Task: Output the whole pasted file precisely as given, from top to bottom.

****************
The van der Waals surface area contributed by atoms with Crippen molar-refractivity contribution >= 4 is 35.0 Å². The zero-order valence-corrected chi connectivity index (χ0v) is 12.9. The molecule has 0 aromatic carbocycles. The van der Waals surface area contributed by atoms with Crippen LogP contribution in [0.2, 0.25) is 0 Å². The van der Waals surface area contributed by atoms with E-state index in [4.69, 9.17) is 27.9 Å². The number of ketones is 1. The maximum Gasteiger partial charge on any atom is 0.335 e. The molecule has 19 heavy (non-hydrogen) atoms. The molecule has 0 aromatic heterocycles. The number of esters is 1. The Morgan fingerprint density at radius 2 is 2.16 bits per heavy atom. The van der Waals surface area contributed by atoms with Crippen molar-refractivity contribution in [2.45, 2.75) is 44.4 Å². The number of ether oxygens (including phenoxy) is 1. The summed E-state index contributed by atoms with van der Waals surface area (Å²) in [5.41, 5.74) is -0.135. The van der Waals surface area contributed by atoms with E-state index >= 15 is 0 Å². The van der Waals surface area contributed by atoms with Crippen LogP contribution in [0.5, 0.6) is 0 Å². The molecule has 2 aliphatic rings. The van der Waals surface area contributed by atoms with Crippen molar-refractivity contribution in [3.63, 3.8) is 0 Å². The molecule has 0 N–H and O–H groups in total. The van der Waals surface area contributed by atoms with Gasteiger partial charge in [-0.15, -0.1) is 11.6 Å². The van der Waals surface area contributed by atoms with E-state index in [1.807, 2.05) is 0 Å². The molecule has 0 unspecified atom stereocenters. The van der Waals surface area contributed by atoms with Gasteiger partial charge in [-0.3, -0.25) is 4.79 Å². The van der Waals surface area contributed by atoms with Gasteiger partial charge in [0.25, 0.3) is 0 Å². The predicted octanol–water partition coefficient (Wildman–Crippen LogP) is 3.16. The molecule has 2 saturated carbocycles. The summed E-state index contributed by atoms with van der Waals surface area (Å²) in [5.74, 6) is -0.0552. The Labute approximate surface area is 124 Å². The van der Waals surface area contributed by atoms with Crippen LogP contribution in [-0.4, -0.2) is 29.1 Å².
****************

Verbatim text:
The van der Waals surface area contributed by atoms with Crippen molar-refractivity contribution >= 4 is 35.0 Å². The zero-order valence-corrected chi connectivity index (χ0v) is 12.9. The molecule has 0 aromatic carbocycles. The van der Waals surface area contributed by atoms with Crippen LogP contribution in [0.2, 0.25) is 0 Å². The van der Waals surface area contributed by atoms with E-state index in [4.69, 9.17) is 27.9 Å². The number of ketones is 1. The maximum Gasteiger partial charge on any atom is 0.335 e. The molecule has 19 heavy (non-hydrogen) atoms. The molecule has 0 aromatic heterocycles. The number of esters is 1. The Morgan fingerprint density at radius 2 is 2.16 bits per heavy atom. The van der Waals surface area contributed by atoms with Crippen molar-refractivity contribution in [2.45, 2.75) is 44.4 Å². The number of ether oxygens (including phenoxy) is 1. The summed E-state index contributed by atoms with van der Waals surface area (Å²) in [5.41, 5.74) is -0.135. The van der Waals surface area contributed by atoms with E-state index >= 15 is 0 Å². The van der Waals surface area contributed by atoms with Crippen LogP contribution in [0.5, 0.6) is 0 Å². The molecule has 2 aliphatic rings. The van der Waals surface area contributed by atoms with Crippen molar-refractivity contribution in [3.63, 3.8) is 0 Å². The molecule has 0 N–H and O–H groups in total. The van der Waals surface area contributed by atoms with Gasteiger partial charge in [-0.15, -0.1) is 11.6 Å². The van der Waals surface area contributed by atoms with E-state index in [1.807, 2.05) is 0 Å². The molecule has 0 unspecified atom stereocenters. The van der Waals surface area contributed by atoms with Gasteiger partial charge in [-0.3, -0.25) is 4.79 Å². The van der Waals surface area contributed by atoms with Gasteiger partial charge in [0.25, 0.3) is 0 Å². The predicted octanol–water partition coefficient (Wildman–Crippen LogP) is 3.16. The molecule has 2 saturated carbocycles. The summed E-state index contributed by atoms with van der Waals surface area (Å²) in [5.74, 6) is -0.0552. The Labute approximate surface area is 124 Å². The van der Waals surface area contributed by atoms with Crippen LogP contribution in [-0.4, -0.2) is 29.1 Å².